For my part, while attending UBI, I was paying just as close attention to how the instructors were demonstrating a skill as to the lecture content. The classroom was stocked with models that exposed the inner-workings of derailleurs, handlebars mounted with diverse brake systems, deconstructed shocks, and examples of worn-out components. The course was laid out in a deliberate manner, with challenging systems where failure was likely (like in wheel building, taught on day two) followed by more familiar material that built upon previous successes (like overhauling bottom brackets after mastering hub adjustments). The instructors—armed with analogies that explained these systems in layman’s terms—were thoughtful in their teaching style: always standing behind the bikes and insisting that we get up close and personal with the components. I am excited to add these techniques to my informal, outdoor classroom and develop a lexicon that more readily relates to the diverse students engaged in the Major Taylor Program!

In delivering effective youth programming, failure—a poorly patched tube, a third check on a quick release adjustment, a misaligned brake pad—is as much part and parcel of students’ experience as their successes. It’s my job as an educator to help students feel more comfortable with the failure experience, and to foster an environment where they can develop mechanical—and, more importantly, resilience and problem solving—skills at their own pace. On the flip side, as the person responsible for the maintenance of over 70 fleet bikes, any area where I can reduce the amount of time I spend on repairs and safety checks affords more time to develop better programming, engage with youth stakeholders, and further expand cycling education in Reno.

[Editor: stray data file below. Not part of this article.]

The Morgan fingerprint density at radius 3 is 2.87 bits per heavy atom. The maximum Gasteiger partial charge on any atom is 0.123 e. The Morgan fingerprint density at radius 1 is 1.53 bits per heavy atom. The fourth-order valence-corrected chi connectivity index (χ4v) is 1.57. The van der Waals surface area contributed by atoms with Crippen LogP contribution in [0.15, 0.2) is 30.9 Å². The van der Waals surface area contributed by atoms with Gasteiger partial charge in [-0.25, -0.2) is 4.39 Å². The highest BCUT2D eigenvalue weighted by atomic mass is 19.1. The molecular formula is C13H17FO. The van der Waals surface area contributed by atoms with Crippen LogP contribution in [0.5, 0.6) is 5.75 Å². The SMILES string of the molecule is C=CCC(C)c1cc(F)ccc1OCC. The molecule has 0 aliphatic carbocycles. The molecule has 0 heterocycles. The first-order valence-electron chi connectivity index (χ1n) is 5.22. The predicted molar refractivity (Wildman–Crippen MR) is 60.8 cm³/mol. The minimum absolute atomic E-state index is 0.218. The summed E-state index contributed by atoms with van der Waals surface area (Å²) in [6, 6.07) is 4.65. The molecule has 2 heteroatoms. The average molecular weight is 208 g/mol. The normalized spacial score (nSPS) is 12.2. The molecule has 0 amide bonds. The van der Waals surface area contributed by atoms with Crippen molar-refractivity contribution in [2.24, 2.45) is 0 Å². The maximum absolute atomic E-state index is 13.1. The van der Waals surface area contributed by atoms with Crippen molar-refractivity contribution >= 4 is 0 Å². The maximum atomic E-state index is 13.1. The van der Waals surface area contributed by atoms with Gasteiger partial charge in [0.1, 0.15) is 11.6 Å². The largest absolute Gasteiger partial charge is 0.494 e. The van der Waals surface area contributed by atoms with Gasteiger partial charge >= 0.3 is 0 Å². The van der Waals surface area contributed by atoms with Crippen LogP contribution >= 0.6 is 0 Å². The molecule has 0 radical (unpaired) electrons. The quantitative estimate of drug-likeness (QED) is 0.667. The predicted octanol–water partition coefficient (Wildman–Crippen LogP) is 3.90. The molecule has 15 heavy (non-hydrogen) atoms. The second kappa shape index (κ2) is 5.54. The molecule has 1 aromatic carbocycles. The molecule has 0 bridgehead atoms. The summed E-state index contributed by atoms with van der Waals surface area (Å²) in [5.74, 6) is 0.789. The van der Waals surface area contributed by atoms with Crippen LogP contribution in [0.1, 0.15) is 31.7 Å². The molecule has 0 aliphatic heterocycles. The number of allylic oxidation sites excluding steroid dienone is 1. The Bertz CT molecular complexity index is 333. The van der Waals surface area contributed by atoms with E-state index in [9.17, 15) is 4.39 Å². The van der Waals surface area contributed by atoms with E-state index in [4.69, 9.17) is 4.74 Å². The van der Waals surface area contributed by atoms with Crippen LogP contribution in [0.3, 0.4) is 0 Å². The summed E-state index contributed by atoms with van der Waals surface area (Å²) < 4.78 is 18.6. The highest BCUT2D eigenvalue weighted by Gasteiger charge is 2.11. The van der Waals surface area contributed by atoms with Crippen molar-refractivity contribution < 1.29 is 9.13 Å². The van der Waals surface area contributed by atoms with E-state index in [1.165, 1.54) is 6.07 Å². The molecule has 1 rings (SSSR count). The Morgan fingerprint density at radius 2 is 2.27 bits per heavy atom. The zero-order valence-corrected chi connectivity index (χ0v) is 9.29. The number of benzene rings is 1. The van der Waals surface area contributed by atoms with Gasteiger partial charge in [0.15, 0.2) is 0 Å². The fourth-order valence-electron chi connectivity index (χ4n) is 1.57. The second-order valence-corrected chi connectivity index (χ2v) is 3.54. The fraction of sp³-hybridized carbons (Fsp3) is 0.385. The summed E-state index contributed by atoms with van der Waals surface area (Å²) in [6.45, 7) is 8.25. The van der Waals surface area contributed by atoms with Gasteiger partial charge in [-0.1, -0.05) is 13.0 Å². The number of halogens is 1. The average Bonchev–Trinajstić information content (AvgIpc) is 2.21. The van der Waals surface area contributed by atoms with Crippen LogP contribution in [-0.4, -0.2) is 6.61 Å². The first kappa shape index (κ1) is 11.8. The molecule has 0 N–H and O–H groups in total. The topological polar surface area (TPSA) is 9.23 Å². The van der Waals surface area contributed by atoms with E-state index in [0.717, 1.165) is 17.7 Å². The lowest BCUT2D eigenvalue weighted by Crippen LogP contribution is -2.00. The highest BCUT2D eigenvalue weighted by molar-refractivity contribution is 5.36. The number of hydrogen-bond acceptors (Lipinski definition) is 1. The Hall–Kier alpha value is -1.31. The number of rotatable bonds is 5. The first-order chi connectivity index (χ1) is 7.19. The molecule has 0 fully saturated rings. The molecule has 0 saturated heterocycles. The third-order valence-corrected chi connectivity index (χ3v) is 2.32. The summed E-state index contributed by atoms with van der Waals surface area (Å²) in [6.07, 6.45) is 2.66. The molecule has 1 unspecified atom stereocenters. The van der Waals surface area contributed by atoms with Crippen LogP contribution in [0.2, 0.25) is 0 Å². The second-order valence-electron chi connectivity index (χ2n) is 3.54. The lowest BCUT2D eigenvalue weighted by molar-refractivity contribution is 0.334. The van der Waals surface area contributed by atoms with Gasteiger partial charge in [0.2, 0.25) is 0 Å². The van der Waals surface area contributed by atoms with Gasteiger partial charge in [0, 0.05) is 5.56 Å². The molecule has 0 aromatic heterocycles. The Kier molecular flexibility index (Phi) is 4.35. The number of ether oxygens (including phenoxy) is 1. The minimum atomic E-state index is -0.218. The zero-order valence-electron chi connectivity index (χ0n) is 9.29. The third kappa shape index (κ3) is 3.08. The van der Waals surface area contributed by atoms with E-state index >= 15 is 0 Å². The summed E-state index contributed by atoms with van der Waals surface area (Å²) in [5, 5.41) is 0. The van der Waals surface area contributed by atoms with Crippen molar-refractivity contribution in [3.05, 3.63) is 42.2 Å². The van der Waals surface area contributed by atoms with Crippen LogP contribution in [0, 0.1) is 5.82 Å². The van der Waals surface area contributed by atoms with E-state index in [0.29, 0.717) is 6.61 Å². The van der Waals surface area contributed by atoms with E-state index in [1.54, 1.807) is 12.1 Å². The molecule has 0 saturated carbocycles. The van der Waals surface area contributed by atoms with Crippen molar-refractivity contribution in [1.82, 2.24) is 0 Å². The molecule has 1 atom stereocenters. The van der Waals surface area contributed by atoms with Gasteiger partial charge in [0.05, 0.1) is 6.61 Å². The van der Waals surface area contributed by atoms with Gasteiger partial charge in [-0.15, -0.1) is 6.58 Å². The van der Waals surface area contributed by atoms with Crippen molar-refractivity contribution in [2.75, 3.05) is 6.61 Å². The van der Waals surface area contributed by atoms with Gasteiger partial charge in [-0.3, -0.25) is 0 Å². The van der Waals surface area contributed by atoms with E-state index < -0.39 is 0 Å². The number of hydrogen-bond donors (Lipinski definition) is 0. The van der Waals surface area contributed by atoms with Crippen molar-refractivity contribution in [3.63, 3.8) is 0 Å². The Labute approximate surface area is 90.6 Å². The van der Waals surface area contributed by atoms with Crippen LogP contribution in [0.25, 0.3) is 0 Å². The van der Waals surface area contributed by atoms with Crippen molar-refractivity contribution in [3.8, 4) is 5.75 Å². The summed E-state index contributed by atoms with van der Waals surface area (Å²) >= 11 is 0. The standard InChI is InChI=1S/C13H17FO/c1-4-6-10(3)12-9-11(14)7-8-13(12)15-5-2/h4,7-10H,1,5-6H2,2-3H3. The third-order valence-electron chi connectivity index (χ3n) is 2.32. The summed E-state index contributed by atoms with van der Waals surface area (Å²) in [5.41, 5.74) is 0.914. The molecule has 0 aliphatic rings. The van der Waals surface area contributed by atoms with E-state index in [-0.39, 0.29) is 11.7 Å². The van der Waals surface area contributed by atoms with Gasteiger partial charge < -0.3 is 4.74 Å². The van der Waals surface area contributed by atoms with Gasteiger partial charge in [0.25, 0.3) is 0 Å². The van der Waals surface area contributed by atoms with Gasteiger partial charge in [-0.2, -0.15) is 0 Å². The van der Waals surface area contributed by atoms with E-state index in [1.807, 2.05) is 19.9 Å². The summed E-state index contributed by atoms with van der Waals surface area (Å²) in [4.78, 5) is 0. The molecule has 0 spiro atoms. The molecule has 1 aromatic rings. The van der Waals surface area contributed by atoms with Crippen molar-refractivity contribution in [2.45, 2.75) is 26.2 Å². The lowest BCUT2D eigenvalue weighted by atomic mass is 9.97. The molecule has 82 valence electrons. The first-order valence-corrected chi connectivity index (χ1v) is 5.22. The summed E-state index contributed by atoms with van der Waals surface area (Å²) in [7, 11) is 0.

I didn’t necessarily expect to develop procedural skillsets like implementing checklists, creating more organized storage spaces, and writing detailed repair notes while at UBI; but what I most often found myself brainstorming on my commute “home” was how I might employ more efficient systems to better manage my day-to-day shop procedures. But yes, all that hands-on practice, those derailleur and brake pad adjustment tips and tricks, and a newfound sense of confidence will only help to improve my efficiency, too!

Long days called for decompression at Portland’s Hopworks

When not wrenching, we had the opportunity to live communally, in the Friendly Bike Guest House. This time outside of the classroom was where perhaps the most important exchanges were shared. We celebrated program successes, troubleshot failures, discussed the winding paths that lead us to cycling, and lamented the frustrations of working in a cis-male-dominated field. We examined, too, our individual privileges and the ways our shop environments might cling to scaffoldings that obstruct users from groups historically under-served and ignored by the bike industry. We went on group rides, visited neighborhood bike shops, geeked out on gear, and shared our favorite post-ride snacks and beers. Then, after that final overhaul and one-hundred-question certification test, we shared dinner, danced the “Mexican Cha-Cha Slide” at the helm of Chicago native and fellow scholarship recipient, Miss Keke, and of course, created a Slack channel where we can continue to exchange ideas and resources.

Taking a break from wrenching to ride in Mt. Tabor Park with past scholarship recipient Laura Solis, UBI instructor B Vivit, and folx from Sellwood Cycles.

A huge THANK YOU to UBI owners Ron and Denise Sutphin for their vision; the scholarship sponsors in supporting professional development for WTFnB mechanics who are underrepresented in the industry; faculty Stephen Glass, Richard Belson, B Vivit, and Jeff Menown for their instruction, expertise, and patience; RBP Program Director, Genevieve Parker, for covering my MTP classes; Reno Bike Project for paid time to attend this training; and to my 15 classmates for sharing their strength, stories, and the workbench!

Each year, The QBP Women’s Bike Mechanic Scholarship supports 32 WTFnB mechanics with professional development training through hands-on learning, component-by-component study, and formal lecture at United Bicycle Institute in Ashland and Portland, OR. If you or someone you know is interested in applying, keep an eye out for the application in early October 2019!

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Mar 28 No Comments posted by

Register for Spring Break Ride Camp!